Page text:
* Business confidence at crisis levels despite tax credit
* Firms finding scheme too complicated, doubt benefits
* PM seeks to dispel climate of mistrust among entrepreneurs
By Leigh Thomas
PARIS, April 18 The French government conceded
on Thursday that businesses have been slow to tap a tax scheme
billed as helping them compete for orders, create jobs and
revive the stalled economy.
Socialist President Francois Hollande has promised to
reverse the country's steady loss of business to foreign
competitors by bringing down labour costs, which have grown
faster than the euro zone average over the last decade.
The government hoped a tax credit scheme launched in
November would eventually save companies 20 billion euros ($26
billion) in wage costs annually, creating 300,000 jobs over five
years and boosting profit margins that are currently the lowest
in the currency bloc.
But six months after the plan was unveiled, Prime Minister
Jean-Marc Ayrault lamented that many companies still seemed
unfamiliar with it.
"It's not yet used widely enough," Ayrault told journalists,
following a review of progress in rolling out the package,
adding: "When it is used, it is very effective."
France's feeble economy is thwarting efforts to obey euro
zone debt rules while driving unemployment to a 13-year high of
10.6 percent, putting Hollande under conflicting pressure from
his European Union peers and from disillusioned voters.
The "competitiveness pact" has done little to keep business
confidence from plummeting to levels not seen since early 2009,
when companies were reeling from the global financial crisis.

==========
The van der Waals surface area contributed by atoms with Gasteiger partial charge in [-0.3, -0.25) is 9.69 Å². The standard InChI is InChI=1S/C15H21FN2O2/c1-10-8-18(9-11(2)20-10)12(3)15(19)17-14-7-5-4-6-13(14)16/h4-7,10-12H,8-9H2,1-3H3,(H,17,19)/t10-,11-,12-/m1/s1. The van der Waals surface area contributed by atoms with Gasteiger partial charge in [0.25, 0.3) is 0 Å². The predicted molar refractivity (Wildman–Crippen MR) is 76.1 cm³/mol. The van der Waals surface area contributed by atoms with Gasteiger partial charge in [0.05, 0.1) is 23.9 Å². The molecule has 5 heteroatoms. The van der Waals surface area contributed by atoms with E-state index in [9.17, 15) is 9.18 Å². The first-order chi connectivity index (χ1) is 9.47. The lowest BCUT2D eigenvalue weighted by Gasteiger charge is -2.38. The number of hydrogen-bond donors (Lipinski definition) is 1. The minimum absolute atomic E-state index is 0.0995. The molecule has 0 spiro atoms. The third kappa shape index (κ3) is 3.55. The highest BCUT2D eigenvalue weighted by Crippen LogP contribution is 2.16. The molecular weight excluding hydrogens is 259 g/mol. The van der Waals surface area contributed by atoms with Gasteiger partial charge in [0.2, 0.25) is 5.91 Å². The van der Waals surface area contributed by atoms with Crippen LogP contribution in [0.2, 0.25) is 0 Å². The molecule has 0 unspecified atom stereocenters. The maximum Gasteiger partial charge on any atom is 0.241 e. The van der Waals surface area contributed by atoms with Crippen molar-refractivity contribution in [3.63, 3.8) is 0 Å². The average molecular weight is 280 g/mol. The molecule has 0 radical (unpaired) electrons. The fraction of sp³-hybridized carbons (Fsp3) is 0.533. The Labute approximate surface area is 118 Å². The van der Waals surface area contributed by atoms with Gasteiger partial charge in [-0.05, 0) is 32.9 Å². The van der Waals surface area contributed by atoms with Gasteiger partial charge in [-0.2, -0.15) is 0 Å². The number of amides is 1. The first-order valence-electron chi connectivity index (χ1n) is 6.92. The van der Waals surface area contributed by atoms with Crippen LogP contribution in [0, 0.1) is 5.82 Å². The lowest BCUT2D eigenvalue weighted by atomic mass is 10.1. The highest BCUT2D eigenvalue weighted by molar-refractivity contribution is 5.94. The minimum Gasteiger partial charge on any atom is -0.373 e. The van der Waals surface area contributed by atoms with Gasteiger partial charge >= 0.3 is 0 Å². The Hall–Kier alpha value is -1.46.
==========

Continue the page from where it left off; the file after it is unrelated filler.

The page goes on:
Any company can apply for the tax credit scheme, which is
determined by the size of their wage bill and effectively cuts
labour costs by a few percent, enabling them to invest and
Ayrault brushed aside the idea, voiced by some business
consultants dealing with the process, that small firms can find
the application procedure for seeking tax credits too
CLIMATE OF MISTRUST
The scheme offers firms a tax credit equal to 4 percent of
their wage bill on salaries up to 2.5 times the minimum wage.
The credit will rise next year to six percent of the wage bill.
Although the programme will not come into full effect until
2014, it is being made available early to small and mid-sized
companies through state-backed advances signed with the public
investment bank BPI and traditional commercial banks.
Though the scheme is meant to benefit small and mid-sized
firms the most, 81 percent of the heads of such firms do not
expect it to affect their business, a TNS Sofres poll shows.
Some 430 million euros in advances have been extended or
approved so far and government officials say the pace is picking
up quickly enough to meet a target of 2 billion by mid year.
The tax credits have done little to corporate belief that s
Hollande's government is anti-business. Hollande imposed tax
hikes early in his mandate and more are likely next year.
Eager to recover business' trust, Ayrault insisted: "My
message to the risk-takers is that the government supports them
and will support them."
He said the government plans to use 1.5 billion euros in
household savings placed in state-regulated accounts over five
year to help finance small and mid-sized firms via injections of
capital, including 200 million euros in listed firms this year.
Louis Gallois, a former chief of aerospace group EADS and
author of a competitiveness audit the government based its
reforms on, said the important thing was to persevere.
"This is not going to be done in a day, it will take time,"
he said on RTL radio. "There are no miracle solutions."
($1 = 0.7643 euros)
(Reporting by Leigh Thomas; Editing by Catherine Bremer/Ruth